How to Handle the Hinder Against Alpha Dog, Gandalf, and the Commando. Yes, You know These Guys
On our courts, any hinder called is played as a non-malicious, unintentional safety hinder, and therefore, as a friendly do-over. No “avoidable” hinders get called. Sure, there may be some good-natured griping, but we have always agreed to get along, practice safety first, and eschew conflict.
But, is the hinder worm turning? Here’s Terry Croyle’s take.
Our best player, our “Alpha Dog”, has opened up Pandora’s Box recently by broaching the subject of the avoidable hinder. He is understandably frustrated about having to play with lesser talent … we have a limited number of dedicated players in our town. These players run the gamut from youngsters in their 20’s, Testosterone Tots, to curmudgeons in their 60’s, Gandolfs. They range from big and tall, see Albatross below, to short and squat … from powerful to powerless … from emerging open level talent to apologetic C’s, with most OK B’s or legitimate A’s. With this variety of skill levels and employed strategies, it can get kind of confusing and crowded, if not a little chippie. But, make no mistake, we all feel better walking off the court with a win.
Alpha Dog, usually paired with the Apologetic C, relishes the challenge. But he also expects special dispensation as his reward for being so superior. If Alpha Dog misses a shot, it certainly can’t be his fault. The avoidable hinder has become his new focus. Of course, he has to hold up on a shot at times, and sometimes he hesitates and then doesn’t execute perfectly – but that happens to us all. So, he might take the shot or call the hinder, mumbling that “these” types of hinders should be called avoidables, and he is being kind to his pack by not enforcing these clear violations of official Racquetball Rule 14.037, Avoidable Hinders (doubles): Who Gives a Rat’s …?”
He then escalates the situation by issuing a stern warning that these obstructions may not be so easily forgiven in the future. Alpha Dog plays the next few points with furious intensity, swinging extra special hard in order to emphasize his level of frustration. At this time his partner, Aploogetic C, who already must confine himself to nine square feet in the back right corner, may as well leave to check his hash tags, because his services will not be required for a while. It’s kind of funny and the other team has been known to share a snicker or two.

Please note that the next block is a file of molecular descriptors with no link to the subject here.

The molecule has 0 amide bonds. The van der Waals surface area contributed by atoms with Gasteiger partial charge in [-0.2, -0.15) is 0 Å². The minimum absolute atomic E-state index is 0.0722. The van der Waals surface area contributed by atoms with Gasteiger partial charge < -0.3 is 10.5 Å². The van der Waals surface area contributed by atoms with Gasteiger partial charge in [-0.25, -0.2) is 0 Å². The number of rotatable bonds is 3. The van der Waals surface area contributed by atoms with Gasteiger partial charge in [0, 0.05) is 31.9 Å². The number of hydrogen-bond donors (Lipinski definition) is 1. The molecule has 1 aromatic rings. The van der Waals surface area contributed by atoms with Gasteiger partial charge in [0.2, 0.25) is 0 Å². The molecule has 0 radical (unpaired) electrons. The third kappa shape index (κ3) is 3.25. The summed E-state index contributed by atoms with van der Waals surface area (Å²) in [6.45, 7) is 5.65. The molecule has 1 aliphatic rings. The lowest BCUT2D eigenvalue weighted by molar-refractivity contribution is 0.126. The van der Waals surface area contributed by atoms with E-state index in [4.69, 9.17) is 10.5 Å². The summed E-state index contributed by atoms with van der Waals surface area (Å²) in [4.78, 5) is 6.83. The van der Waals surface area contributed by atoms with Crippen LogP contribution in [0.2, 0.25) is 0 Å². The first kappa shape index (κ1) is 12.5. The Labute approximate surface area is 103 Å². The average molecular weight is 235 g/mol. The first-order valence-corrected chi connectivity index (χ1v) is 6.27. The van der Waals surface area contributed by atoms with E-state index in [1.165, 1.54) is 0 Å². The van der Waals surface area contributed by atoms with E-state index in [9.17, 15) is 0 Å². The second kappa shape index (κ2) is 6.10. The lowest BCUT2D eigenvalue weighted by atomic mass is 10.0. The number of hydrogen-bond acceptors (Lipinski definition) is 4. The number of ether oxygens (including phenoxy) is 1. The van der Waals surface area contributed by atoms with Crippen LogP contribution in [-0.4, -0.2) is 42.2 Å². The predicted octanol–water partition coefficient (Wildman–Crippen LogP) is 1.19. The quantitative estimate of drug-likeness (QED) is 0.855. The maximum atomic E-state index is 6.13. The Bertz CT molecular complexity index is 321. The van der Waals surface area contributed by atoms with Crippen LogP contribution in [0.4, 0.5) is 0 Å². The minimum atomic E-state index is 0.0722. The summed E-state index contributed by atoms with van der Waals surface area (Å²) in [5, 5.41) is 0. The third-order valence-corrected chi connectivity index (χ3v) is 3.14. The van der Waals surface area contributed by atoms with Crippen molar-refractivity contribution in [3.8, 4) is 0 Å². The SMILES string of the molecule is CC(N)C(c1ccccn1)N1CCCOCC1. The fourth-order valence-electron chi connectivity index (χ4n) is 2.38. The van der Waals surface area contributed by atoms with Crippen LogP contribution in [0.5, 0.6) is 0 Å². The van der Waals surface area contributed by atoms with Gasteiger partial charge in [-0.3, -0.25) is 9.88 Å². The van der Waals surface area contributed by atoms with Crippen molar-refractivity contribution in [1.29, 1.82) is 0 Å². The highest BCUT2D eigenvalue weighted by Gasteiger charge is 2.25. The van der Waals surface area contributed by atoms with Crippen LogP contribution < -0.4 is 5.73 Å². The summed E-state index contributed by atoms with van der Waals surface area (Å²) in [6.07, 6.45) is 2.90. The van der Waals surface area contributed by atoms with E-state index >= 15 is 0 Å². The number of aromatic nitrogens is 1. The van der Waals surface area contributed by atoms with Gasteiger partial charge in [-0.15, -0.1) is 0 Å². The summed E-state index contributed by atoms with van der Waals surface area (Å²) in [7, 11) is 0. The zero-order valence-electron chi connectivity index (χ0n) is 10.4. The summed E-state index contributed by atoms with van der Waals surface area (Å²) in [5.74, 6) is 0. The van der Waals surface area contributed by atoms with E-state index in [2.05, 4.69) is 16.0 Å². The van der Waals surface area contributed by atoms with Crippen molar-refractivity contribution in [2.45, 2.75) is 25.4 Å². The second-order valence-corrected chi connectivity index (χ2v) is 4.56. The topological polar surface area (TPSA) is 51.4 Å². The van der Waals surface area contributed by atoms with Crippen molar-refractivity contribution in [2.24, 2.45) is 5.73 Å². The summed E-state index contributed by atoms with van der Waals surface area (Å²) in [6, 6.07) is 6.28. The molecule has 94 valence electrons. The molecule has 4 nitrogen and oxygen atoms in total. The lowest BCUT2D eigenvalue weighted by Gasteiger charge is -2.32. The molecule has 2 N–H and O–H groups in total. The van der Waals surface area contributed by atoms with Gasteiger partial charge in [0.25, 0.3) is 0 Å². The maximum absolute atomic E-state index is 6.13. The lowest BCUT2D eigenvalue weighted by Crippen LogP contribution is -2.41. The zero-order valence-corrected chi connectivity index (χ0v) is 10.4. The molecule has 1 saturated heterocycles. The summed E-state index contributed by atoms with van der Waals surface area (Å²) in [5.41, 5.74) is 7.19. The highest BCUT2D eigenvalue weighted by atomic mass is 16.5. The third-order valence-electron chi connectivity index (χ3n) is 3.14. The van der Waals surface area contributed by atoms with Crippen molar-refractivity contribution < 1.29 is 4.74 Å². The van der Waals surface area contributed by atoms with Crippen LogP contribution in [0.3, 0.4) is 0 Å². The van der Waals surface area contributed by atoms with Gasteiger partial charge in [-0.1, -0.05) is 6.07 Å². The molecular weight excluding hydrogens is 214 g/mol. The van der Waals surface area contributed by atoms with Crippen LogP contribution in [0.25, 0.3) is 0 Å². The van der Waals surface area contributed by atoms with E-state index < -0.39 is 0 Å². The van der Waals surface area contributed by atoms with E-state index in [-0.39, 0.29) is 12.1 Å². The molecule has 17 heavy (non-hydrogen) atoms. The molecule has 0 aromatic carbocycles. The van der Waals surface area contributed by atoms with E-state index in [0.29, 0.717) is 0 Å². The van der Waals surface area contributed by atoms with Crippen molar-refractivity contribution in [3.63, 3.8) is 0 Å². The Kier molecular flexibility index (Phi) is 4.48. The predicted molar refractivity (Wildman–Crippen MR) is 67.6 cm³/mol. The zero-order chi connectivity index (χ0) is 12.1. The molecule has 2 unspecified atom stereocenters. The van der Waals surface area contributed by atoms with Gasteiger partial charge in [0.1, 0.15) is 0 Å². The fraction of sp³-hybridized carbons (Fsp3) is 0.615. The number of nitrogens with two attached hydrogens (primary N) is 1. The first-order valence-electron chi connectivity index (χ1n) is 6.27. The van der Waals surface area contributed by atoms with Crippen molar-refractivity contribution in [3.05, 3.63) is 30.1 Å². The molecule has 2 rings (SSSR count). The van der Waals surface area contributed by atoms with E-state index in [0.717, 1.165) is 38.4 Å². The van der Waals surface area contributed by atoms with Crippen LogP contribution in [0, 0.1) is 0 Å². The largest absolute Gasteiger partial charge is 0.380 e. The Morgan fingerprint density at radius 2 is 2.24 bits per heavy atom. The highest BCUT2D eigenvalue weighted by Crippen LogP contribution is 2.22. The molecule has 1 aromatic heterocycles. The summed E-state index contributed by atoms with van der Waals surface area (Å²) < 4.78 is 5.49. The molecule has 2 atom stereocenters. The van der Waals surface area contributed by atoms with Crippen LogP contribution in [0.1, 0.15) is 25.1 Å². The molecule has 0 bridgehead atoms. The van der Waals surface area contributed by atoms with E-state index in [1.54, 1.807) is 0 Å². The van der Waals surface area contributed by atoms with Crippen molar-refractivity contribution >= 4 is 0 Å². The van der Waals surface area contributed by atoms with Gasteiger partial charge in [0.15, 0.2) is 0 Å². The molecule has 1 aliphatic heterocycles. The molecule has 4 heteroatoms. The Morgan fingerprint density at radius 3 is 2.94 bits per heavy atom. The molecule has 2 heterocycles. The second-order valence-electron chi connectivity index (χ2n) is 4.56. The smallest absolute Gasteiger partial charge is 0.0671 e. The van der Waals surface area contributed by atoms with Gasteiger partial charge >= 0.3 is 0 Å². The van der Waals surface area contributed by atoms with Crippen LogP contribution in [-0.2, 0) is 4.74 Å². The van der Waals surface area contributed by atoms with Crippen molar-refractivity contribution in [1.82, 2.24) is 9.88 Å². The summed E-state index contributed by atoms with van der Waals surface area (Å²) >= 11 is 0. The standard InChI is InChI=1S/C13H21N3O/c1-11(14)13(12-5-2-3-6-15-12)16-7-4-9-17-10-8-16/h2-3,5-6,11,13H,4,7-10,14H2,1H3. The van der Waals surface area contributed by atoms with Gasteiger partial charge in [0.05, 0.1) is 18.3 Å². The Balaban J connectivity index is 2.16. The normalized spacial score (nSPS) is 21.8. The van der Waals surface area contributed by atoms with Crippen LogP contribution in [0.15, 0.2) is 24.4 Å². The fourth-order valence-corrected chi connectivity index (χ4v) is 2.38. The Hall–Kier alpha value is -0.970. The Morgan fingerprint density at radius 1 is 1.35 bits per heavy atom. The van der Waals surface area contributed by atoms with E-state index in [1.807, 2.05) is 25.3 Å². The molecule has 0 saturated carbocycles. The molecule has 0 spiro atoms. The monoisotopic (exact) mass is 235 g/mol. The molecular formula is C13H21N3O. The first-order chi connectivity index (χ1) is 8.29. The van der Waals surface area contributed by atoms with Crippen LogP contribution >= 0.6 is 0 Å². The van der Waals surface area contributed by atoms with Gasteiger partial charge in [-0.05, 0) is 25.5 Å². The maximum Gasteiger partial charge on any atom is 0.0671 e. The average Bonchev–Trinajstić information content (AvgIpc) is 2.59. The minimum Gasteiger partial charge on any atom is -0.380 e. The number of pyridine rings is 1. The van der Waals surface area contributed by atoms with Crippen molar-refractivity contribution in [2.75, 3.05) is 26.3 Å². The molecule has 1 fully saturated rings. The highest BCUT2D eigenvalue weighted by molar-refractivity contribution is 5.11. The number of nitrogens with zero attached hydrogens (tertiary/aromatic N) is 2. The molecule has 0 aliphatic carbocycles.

Next day, Alpha Dog, VP of a local business establishment, busily texts during an important meeting to one of his underlings, who also plays, about the merits of enforcing the avoidable hinder rule. This guy, known as Albatross due to his nine-foot wingspan, is a perpetual hinderer. But he is oblivious to this fact. Albatross, the perfecter of the z-serve that ends up right behind him every time and forcing a ceiling return, texts back, “Right on, Alpha Dog”.
Some guys, honestly, would love to never be in the way. After all, it hurts when a ball hits us. But, poor Gandalf, wizened more than wizard, claims he is too old and slow to get out of the way, and would you please forgive the old codger for daring play the young man’s game? When they do get hit, these old guys get bigger bruises, since they not only have fragile capillaries but are also on blood thinners.